(Jan. 28, 2016) -- The University of Texas at San Antonio has received a $1 million gift from the Semmes Foundation to establish the Semmes Foundation Endowed Chair in Cell Biology. UTSA will use the gift to recruit a distinguished cell biologist to advance research efforts in brain health, opening up a host of new possibilities for treating, and preventing neurodegenerative disease.
The Semmes Foundation gift comes on the heels of another $1 million gift to create the Semmes Foundation Distinguished Chair in Neurobiology, which is held by George Perry, Dean of the College of Sciences, and one of the nation’s top Alzheimer’s disease researchers. Perry said he was humbled by the Semmes Foundation’s continued support of brain research.
“There is a long history of brain research at UTSA,” Perry said. “With this new chair, we’re better positioned to battle diseases of the brain.”
The position will be a part of the UTSA Neurosciences Institute, which has done vital work in studying the origin of brain diseases and looking for treatments for them, including efforts to understand the drug-addicted brain and advancements in the treatment of Parkinson’s disease. They’ve also researched how the bilingual brain works and studied how the brain responds to different kinds of learning.
Cell biology is especially important to understanding brain diseases because it is the study of the most basic parts of the cell. Neurodegenerative diseases such as Alzheimer’s and Parkinson’s are the result of abnormalities in neurons and related cells.
“Simply put, we need to understand how the cells in the brain normally function so we can understand exactly what is going wrong to lead to each type of brain disease,” Perry said.
Recently UTSA has begun to establish a group of biologists across many specialties to conduct novel “disease-in-a-dish” studies in which they work with skin cells from someone with a neurodegenerative disease. The researchers then convert these cells into stem cells and then into neurons so they can discover what has gone wrong with the neurons from each patient.
“With these novel methods, we’ll be able to diagnose, and more importantly figure out how to effectively treat, reverse or even prevent these diseases,” said John McCarrey, Professor and Robert J. Kleberg, Jr. and Helen C. Kleberg Distinguished Chair in Cellular and Molecular Biology.
“Basic scientific research is vital for the prevention and cure of diseases of the brain,” said Pat Semmes, Director of the Semmes Foundation. “We are pleased to enable UTSA to expand its team of world-class scientists and graduate students who are working toward a better understanding of neurodegenerative diseases.”
Learn more about the UTSA Neurosciences Institute.
Learn more about the UTSA Department of Biology.
This comprehensive music experience for middle and high school students focuses on developing the musician and the campers playing techniques. Campers will perform with one of UTSA’s concert bands and attend classes that include rehearsals, sectional and master classes and performing soundtrack music.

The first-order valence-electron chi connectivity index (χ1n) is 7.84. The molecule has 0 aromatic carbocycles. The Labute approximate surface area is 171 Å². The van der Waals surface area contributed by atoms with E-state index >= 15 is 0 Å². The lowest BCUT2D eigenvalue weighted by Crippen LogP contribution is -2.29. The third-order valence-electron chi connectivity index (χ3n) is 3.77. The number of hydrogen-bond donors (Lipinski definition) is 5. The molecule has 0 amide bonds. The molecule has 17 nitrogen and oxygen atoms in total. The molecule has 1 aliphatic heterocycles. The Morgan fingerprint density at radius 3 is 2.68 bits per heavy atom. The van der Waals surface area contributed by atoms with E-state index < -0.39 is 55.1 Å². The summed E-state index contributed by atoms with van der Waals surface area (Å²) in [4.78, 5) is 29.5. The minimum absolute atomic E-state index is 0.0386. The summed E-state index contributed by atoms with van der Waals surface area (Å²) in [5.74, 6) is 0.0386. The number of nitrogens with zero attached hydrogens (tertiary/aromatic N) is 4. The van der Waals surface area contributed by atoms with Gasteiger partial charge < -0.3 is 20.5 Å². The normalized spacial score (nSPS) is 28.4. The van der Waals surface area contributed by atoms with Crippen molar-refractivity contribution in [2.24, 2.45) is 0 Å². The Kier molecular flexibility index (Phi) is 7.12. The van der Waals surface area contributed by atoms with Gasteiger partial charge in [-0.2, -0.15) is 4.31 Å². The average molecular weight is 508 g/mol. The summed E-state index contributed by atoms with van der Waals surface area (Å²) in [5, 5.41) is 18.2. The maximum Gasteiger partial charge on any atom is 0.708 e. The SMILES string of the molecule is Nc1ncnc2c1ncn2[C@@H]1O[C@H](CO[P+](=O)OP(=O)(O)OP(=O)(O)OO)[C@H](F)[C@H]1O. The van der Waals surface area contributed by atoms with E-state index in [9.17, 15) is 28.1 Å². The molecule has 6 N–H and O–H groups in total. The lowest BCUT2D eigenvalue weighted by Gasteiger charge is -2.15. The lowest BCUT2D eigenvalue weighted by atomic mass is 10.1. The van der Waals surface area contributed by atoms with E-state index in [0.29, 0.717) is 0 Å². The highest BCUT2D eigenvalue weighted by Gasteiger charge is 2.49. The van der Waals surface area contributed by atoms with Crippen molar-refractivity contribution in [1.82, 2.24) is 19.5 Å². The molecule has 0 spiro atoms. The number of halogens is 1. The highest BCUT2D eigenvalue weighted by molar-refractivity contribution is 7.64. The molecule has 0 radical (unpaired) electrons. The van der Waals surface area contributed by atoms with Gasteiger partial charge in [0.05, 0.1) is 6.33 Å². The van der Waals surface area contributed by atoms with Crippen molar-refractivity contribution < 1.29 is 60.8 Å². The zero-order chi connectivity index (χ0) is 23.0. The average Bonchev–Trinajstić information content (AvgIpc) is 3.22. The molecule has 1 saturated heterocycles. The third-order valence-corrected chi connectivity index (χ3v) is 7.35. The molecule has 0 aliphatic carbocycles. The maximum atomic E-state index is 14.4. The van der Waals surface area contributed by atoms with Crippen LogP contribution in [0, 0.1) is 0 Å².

Arts Building, Main Campus
Experience a fun, interactive week at UTSA as new students and their families take the first steps to becoming a Roadrunner.
Various locations, Main Campus and Downtown Campuses
Kids from kindergarten through high school will immerse in the fields of science, technology, engineering and math through hands-on activities.
Applied Engineering and Technology (AET 0.102), Main Campus and Buena Vista Street Building (BVB 3.328), Downtown Campus
Novice and experienced boys and girls in grades 1-8 will be divided up by age and ability to gain the most skills and knowledge for their level of play.
Park West Athletics Complex
Emerging and fluent writers can practice and refine their writing skills, share with others and grow as artisans and thinkers. Each day, students will investigate the art of writing, apply the craft to their own writing, and celebrate what they have done with fellow campers.
Buena Vista Street Building (BVB 3.324), Downtown Campus
UTSA Men's Basketball coaching staff and players host shoot, skills, day, elite and parent/child camps and clinics.
Convocation Center, Main Campus
Camps is full for this summer. This exciting and interactive camp is designed for high school students. The camp will have interactive workshops, hands-on challenges, tours, panels and friendly competitions.
Biotechnology, Science and Engineering Building, Main Campus
This unique camp gives rising junior and senior high school students the opportunity to understand how the ever-changing American criminal justice system works. Students will learn a basic understanding of crime and justice and the roles of the police, courts and corrections.
Durango Building, Downtown Campus
The University of Texas at San Antonio is dedicated to the advancement of knowledge through research and discovery, teaching and learning, community engagement and public service. As an institution of access and excellence, UTSA embraces multicultural traditions and serves as a center for intellectual and creative resources as well as a catalyst for socioeconomic development and the commercialization of intellectual property - for Texas, the nation and the world.
To be a premier public research university, providing access to educational excellence and preparing citizen leaders for the global environment.
We encourage an environment of dialogue and discovery, where integrity, excellence, inclusiveness, respect, collaboration and innovation are fostered.